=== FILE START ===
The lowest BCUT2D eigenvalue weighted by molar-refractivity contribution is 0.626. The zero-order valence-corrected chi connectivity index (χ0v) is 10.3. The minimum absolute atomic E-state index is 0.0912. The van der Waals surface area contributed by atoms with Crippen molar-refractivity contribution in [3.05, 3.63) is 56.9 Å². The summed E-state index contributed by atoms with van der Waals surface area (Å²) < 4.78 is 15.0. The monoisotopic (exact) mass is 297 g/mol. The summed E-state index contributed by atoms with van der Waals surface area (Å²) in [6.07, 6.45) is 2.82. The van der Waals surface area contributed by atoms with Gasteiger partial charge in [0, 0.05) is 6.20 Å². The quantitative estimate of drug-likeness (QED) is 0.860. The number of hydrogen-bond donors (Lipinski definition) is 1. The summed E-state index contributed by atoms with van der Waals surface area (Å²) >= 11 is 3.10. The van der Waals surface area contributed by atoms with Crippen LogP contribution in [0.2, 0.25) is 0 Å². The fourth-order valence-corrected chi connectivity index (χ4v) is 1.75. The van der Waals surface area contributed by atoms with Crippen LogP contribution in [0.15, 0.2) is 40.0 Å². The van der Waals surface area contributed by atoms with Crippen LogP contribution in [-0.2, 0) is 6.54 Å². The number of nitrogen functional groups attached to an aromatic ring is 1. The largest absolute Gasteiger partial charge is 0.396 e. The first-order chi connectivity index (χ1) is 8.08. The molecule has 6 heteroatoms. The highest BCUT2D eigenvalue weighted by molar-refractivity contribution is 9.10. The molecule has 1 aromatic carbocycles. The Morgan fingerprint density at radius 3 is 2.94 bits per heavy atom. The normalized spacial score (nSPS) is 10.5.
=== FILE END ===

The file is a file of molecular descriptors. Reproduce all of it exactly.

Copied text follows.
The lowest BCUT2D eigenvalue weighted by molar-refractivity contribution is 0.626. The zero-order valence-corrected chi connectivity index (χ0v) is 10.3. The minimum absolute atomic E-state index is 0.0912. The van der Waals surface area contributed by atoms with Crippen molar-refractivity contribution in [3.05, 3.63) is 56.9 Å². The summed E-state index contributed by atoms with van der Waals surface area (Å²) < 4.78 is 15.0. The monoisotopic (exact) mass is 297 g/mol. The summed E-state index contributed by atoms with van der Waals surface area (Å²) in [6.07, 6.45) is 2.82. The van der Waals surface area contributed by atoms with Gasteiger partial charge in [0, 0.05) is 6.20 Å². The quantitative estimate of drug-likeness (QED) is 0.860. The number of hydrogen-bond donors (Lipinski definition) is 1. The summed E-state index contributed by atoms with van der Waals surface area (Å²) >= 11 is 3.10. The van der Waals surface area contributed by atoms with Crippen LogP contribution in [0.2, 0.25) is 0 Å². The fourth-order valence-corrected chi connectivity index (χ4v) is 1.75. The van der Waals surface area contributed by atoms with Crippen LogP contribution in [0.15, 0.2) is 40.0 Å². The van der Waals surface area contributed by atoms with Crippen LogP contribution in [-0.2, 0) is 6.54 Å². The number of nitrogen functional groups attached to an aromatic ring is 1. The largest absolute Gasteiger partial charge is 0.396 e. The first-order chi connectivity index (χ1) is 8.08. The molecule has 6 heteroatoms. The highest BCUT2D eigenvalue weighted by molar-refractivity contribution is 9.10. The molecule has 1 aromatic carbocycles. The Morgan fingerprint density at radius 3 is 2.94 bits per heavy atom. The normalized spacial score (nSPS) is 10.5.